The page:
A few days ago, Amazon’s App Store officially opened for business. I’ve been spending the past few days reflecting and talking with colleagues on the many ways Amazon’s move could disrupt the Android ecosystem, in a good way. There are a number of challenges manufactures have run into with Google as it relates to Android, and the Amazon app store may show a clear path to overcome those challenges and limit dependence on the Android marketplace.
The Android Market is the Glue
One of the things that often gets overlooked in the Android ecosystem is how the Android marketplace is Google’s hook to attempt to control fragmentation. Manufactures who try to take Android in directions Google is not fond of or ready for will likely not pass marketplace certification. Without passing marketplace certification Google will not let hardware manufacturers put the Android Market on their devices. This is why we never saw Froyo on anything above 7 inch tablets, or if we did it did not have the Android Market. This is also why Google TV does not have the Android marketplace yet and there are many more examples.
I personally have seen a number of incredibly innovative concepts from OEMs and ODMs that never had a shot at passing Android marketplace certification but were incredibly innovative implementations of Android. Ensuring your product passed certification was a strong reason for manufactures to jump through hoops to abide by Google’s rules. Everyone knew a device that did not have access to the Android market was DOA.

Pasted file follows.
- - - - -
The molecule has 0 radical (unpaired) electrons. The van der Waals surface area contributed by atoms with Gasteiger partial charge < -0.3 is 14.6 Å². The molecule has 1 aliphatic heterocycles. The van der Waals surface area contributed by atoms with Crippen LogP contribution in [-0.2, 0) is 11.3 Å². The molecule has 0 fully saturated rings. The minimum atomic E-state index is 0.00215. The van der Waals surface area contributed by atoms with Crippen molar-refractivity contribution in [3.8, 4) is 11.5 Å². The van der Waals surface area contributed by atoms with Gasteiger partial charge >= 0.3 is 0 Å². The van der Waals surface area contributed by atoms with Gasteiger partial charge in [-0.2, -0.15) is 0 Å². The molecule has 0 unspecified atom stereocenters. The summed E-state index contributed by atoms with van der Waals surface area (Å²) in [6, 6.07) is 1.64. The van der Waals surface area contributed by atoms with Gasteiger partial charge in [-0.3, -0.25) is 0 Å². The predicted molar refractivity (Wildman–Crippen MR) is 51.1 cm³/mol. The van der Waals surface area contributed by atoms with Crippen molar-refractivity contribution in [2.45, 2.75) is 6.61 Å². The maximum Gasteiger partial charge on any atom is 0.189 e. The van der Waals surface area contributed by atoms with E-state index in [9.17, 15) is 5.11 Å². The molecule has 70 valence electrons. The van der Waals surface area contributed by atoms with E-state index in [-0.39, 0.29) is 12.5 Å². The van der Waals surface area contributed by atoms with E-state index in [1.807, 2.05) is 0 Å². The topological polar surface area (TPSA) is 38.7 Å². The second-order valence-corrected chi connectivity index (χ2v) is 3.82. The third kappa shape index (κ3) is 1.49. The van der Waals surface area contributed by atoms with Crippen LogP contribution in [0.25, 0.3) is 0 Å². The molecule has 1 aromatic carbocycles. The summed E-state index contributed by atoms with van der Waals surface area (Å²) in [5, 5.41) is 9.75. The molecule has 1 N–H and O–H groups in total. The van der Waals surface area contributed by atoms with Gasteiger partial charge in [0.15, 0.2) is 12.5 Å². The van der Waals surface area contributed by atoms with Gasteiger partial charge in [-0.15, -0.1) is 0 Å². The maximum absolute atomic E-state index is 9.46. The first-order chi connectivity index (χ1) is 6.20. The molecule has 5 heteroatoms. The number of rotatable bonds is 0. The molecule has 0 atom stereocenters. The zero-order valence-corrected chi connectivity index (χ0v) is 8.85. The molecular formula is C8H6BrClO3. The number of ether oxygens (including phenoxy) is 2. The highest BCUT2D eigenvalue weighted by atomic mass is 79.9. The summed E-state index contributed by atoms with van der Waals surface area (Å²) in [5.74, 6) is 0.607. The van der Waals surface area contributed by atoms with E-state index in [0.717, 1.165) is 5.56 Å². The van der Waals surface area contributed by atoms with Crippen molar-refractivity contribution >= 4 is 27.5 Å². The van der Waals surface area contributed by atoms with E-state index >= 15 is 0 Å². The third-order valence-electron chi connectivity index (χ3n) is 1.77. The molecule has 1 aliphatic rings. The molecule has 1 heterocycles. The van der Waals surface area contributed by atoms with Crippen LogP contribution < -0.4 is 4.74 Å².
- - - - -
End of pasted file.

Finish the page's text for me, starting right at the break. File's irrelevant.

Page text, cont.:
The Amazon App Store has the power to change this, primarily because device manufacturers now have the freedom to use Android as they please and not have to worry about marketplace certification. The Amazon App store provides a solid and trusted alternative that many consumers will feel as comfortable or even more comfortable using.
Even though loading the Amazon app store onto an Android device currently requires side loading the application, I think it’s reasonable that in the future we will see manufacturers pre-install Amazon’s Android app store on devices. In essence, the Amazon app store opens the door for us to see more innovative implementations of Android in the future.
It will also be interesting to see how Google handles the app store fragmentation. Right now, they won’t let the Amazon app store application into their market for obvious reasons. It will also be interesting to see how both app stores cater to developers. Amazon’s one paid app a day for free is an interesting promotion that has consumer appeal. Will Google need to start using similar gimmicks to keep their app store competitive?
Regardless of how we feel about Amazon’s move, manufacturers now have a way to take steps to differentiate their products using Android and not have to worry whether or not Google will certify their products. The Amazon app store allows them a little bit more control of their own destiny.
Let us know what you think about Amazon’s move and what it means for the Android ecosystem.